The Italian term “Vaticanista” is often used to describe journalists who have dedicated their careers to analyzing and writing about the papacy and Vatican affairs.

The Italian term “Vaticanista” is often used to describe journalists who have dedicated their careers to analyzing and writing about the papacy and Vatican affairs. Among the dozens who might claim this title, Lisa Palmieri-Billig is unquestionably one of the most experienced, and most knowledgeable—and her long career in this field has given her a unique eyewitness perspective on the unfolding of modern Jewish-Christian relations.

A native of Vienna (Austria), Lisa was brought by her family to New York City in 1938, right after Hitler’s “Anschluss,” to escape from the Nazis. Growing up in New York, she received her B.A. from Barnard College, and her M.A. from Columbia University Teachers College. In 1961, she moved to Rome, where she taught English language and literature. In 1963, she became a member of the World Jewish Congress’s staff in Rome, which enabled her to closely follow some of the dramatic events during the Second Vatican Council, including the debate on (and eventual approval of) its now-famous declaration on non-Christian religions, Nostra Aetate, in October 1965. It was in Rome that she met and married her husband, an Italian writer.

It was during these years as well that she became the Rome correspondent for the Jerusalem Post, a role that she has fulfilled for the past 50 years, and beginning her distinguished career as a journalist and commentator on political and religious matters. Fluent in Italian, French, German and English, Lisa has seen her work published in numerous newspapers and journals in Italy, in Israel and around the world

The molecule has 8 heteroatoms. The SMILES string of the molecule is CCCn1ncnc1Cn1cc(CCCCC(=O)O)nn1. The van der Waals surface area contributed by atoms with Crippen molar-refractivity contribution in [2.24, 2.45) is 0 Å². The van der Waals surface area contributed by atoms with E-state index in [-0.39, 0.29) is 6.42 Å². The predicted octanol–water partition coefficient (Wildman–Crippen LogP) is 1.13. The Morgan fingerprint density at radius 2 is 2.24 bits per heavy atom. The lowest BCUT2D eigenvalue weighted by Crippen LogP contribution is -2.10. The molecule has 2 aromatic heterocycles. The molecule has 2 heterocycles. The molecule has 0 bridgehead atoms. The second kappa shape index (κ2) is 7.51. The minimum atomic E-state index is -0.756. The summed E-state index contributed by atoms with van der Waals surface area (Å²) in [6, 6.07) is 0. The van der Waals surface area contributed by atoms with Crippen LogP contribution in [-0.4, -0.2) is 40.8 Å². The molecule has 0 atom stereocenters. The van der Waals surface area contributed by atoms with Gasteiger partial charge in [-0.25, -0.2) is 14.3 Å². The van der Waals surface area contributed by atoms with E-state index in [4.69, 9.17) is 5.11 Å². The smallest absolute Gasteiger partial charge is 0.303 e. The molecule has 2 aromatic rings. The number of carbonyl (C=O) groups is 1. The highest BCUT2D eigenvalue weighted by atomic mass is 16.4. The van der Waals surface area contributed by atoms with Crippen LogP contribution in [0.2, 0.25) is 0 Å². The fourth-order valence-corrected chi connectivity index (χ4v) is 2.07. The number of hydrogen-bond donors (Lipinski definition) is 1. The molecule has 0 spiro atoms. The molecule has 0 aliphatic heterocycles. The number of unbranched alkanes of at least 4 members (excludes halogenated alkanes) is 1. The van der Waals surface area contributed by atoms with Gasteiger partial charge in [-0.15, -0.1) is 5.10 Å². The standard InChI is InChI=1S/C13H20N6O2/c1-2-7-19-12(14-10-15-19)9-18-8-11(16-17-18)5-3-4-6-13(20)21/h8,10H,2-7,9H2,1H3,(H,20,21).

Although she has published significant interviews with key Jewish figures, much of Palmieri-Billig’s writing has been dedicated to the papacies of Paul VI, John Paul II, Benedict XVI and Francis. She was the first Jewish journalist to interview then-Cardinal Joseph Ratzinger, twenty-five years before he would be elected as pope; that interview, titled “Jews and Judaism in the Universal Catechism,” was published in journals in both English and Italian in 1990. Today, she still corresponds for The Jerusalem Post as well as for La Stampa newspaper’s “Inside the Vatican” section (for which she recently interviewed Vatican Secretary of State, Cardinal Pietro Parolin), as well as being the Rome-based freelance contributor for a number of publications in several languages, writing on major political and religious issues in Jewish life and Jewish-Christian dialogue, and on contemporary social questions.

Lisa’s impressive literary and journalistic work has been paralleled by a long career as a leader in the field of interreligious dialogue. She served as the founding President of Rome’s Amicizia ebraico-cristiana (Jewish-Christian Friendship Association), was for 25 years the Vice-President of the European section of the World Conference of Religions for Peace, and continues to serve in the leadership of its Italian section. She has for many years been active in the work of the International Council of Christians and Jews (ICCJ). For 18 years, Palmieri-Billig was the Representative of the Anti-Defamation League in Rome and its Vatican liaison—a position she now holds for the American Jewish Committee since 2005. She is a contributor to the 2007 Encyclopaedia Judaica, with articles on Italy and the city of Milan, and has authored several publications of the Anti-Defamation League, including a 1992 study of anti-Semitism in Italy, a 2001 examination of new directions in interreligious dialogue, and in 2005 she contributed to an AJC in memoriam volume on Pope John Paul II, together with Rabbis David Rosen and James Rudin.

For half a century, Lisa Palmieri-Billig has enjoyed a privileged viewpoint from which to view and assess the transformation in Jewish-Christian relations that resulted from the painful events of the Second World War, and the dramatic changes in many contemporary Christian churches. Her continued energy and enthusiasm—and the unique witness she offers—are a gift to younger generations, and a valuable reminder of how far that dialogue has come—and what issues still remain to be grappled with, deepened and better understood as we move forward together as friends.

Suggestions for further reading and study:

Lisa Palmieri-Billig addresses a forum of the American Jewish Committee on Jewish-Catholic relations:

A biography of Lisa Palmieri-Billig on the Web site of the 2013 AJC Global Forum: